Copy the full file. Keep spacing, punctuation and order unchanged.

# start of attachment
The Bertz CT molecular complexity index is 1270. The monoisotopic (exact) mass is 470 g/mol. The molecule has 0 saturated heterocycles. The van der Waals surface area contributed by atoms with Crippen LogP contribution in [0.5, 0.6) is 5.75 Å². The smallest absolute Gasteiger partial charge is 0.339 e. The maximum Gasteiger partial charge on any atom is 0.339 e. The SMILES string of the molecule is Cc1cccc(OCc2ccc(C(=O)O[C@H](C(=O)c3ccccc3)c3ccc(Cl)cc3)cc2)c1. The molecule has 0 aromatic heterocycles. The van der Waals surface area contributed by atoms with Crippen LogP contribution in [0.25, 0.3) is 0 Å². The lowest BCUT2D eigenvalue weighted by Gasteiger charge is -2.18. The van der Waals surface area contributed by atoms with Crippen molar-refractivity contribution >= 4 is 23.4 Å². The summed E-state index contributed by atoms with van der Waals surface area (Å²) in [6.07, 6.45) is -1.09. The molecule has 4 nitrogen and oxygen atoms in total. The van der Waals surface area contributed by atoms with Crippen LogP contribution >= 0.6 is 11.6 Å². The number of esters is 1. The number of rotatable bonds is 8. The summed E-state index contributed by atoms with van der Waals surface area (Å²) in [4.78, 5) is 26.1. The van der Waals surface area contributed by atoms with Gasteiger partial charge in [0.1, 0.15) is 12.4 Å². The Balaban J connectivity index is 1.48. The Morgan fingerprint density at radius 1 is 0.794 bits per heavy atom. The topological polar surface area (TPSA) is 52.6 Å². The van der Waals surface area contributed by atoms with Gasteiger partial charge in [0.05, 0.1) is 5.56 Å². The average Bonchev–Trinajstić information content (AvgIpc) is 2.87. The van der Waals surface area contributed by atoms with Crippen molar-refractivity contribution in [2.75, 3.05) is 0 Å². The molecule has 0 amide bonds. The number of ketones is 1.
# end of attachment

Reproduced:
The Bertz CT molecular complexity index is 1270. The monoisotopic (exact) mass is 470 g/mol. The molecule has 0 saturated heterocycles. The van der Waals surface area contributed by atoms with Crippen LogP contribution in [0.5, 0.6) is 5.75 Å². The smallest absolute Gasteiger partial charge is 0.339 e. The maximum Gasteiger partial charge on any atom is 0.339 e. The SMILES string of the molecule is Cc1cccc(OCc2ccc(C(=O)O[C@H](C(=O)c3ccccc3)c3ccc(Cl)cc3)cc2)c1. The molecule has 0 aromatic heterocycles. The van der Waals surface area contributed by atoms with Crippen LogP contribution in [0.25, 0.3) is 0 Å². The lowest BCUT2D eigenvalue weighted by Gasteiger charge is -2.18. The van der Waals surface area contributed by atoms with Crippen molar-refractivity contribution >= 4 is 23.4 Å². The summed E-state index contributed by atoms with van der Waals surface area (Å²) in [6.07, 6.45) is -1.09. The molecule has 4 nitrogen and oxygen atoms in total. The van der Waals surface area contributed by atoms with Crippen LogP contribution >= 0.6 is 11.6 Å². The number of esters is 1. The number of rotatable bonds is 8. The summed E-state index contributed by atoms with van der Waals surface area (Å²) in [4.78, 5) is 26.1. The van der Waals surface area contributed by atoms with Gasteiger partial charge in [0.1, 0.15) is 12.4 Å². The Balaban J connectivity index is 1.48. The Morgan fingerprint density at radius 1 is 0.794 bits per heavy atom. The topological polar surface area (TPSA) is 52.6 Å². The van der Waals surface area contributed by atoms with Gasteiger partial charge in [0.05, 0.1) is 5.56 Å². The average Bonchev–Trinajstić information content (AvgIpc) is 2.87. The van der Waals surface area contributed by atoms with Crippen molar-refractivity contribution in [2.75, 3.05) is 0 Å². The molecule has 0 amide bonds. The number of ketones is 1.